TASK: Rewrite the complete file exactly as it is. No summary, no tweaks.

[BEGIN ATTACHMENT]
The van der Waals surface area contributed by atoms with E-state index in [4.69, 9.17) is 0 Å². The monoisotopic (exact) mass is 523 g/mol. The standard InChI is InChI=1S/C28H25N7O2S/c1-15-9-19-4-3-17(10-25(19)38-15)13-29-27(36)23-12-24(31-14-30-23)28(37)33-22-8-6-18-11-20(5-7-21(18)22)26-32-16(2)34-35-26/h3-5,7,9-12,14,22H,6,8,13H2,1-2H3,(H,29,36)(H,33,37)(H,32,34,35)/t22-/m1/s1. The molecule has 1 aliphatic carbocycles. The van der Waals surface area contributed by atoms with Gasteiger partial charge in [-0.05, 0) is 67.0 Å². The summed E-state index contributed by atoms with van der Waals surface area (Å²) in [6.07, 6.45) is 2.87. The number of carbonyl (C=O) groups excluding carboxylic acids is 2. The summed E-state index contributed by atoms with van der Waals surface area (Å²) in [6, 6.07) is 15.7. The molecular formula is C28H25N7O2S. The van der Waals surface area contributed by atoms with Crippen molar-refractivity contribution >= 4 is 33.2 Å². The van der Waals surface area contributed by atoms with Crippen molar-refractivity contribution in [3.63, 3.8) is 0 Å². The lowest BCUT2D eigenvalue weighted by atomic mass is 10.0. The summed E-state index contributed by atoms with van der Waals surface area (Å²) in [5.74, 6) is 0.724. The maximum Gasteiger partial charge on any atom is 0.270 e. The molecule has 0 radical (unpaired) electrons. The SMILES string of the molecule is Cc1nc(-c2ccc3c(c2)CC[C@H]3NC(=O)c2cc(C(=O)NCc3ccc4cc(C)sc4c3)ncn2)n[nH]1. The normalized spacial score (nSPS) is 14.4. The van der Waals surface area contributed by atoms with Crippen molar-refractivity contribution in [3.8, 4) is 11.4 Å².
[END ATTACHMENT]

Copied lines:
The van der Waals surface area contributed by atoms with E-state index in [4.69, 9.17) is 0 Å². The monoisotopic (exact) mass is 523 g/mol. The standard InChI is InChI=1S/C28H25N7O2S/c1-15-9-19-4-3-17(10-25(19)38-15)13-29-27(36)23-12-24(31-14-30-23)28(37)33-22-8-6-18-11-20(5-7-21(18)22)26-32-16(2)34-35-26/h3-5,7,9-12,14,22H,6,8,13H2,1-2H3,(H,29,36)(H,33,37)(H,32,34,35)/t22-/m1/s1. The molecule has 1 aliphatic carbocycles. The van der Waals surface area contributed by atoms with Gasteiger partial charge in [-0.05, 0) is 67.0 Å². The summed E-state index contributed by atoms with van der Waals surface area (Å²) in [6.07, 6.45) is 2.87. The number of carbonyl (C=O) groups excluding carboxylic acids is 2. The summed E-state index contributed by atoms with van der Waals surface area (Å²) in [6, 6.07) is 15.7. The molecular formula is C28H25N7O2S. The van der Waals surface area contributed by atoms with Crippen molar-refractivity contribution >= 4 is 33.2 Å². The van der Waals surface area contributed by atoms with Crippen molar-refractivity contribution in [3.63, 3.8) is 0 Å². The lowest BCUT2D eigenvalue weighted by atomic mass is 10.0. The summed E-state index contributed by atoms with van der Waals surface area (Å²) in [5.74, 6) is 0.724. The maximum Gasteiger partial charge on any atom is 0.270 e. The molecule has 0 radical (unpaired) electrons. The SMILES string of the molecule is Cc1nc(-c2ccc3c(c2)CC[C@H]3NC(=O)c2cc(C(=O)NCc3ccc4cc(C)sc4c3)ncn2)n[nH]1. The normalized spacial score (nSPS) is 14.4. The van der Waals surface area contributed by atoms with Crippen molar-refractivity contribution in [3.8, 4) is 11.4 Å².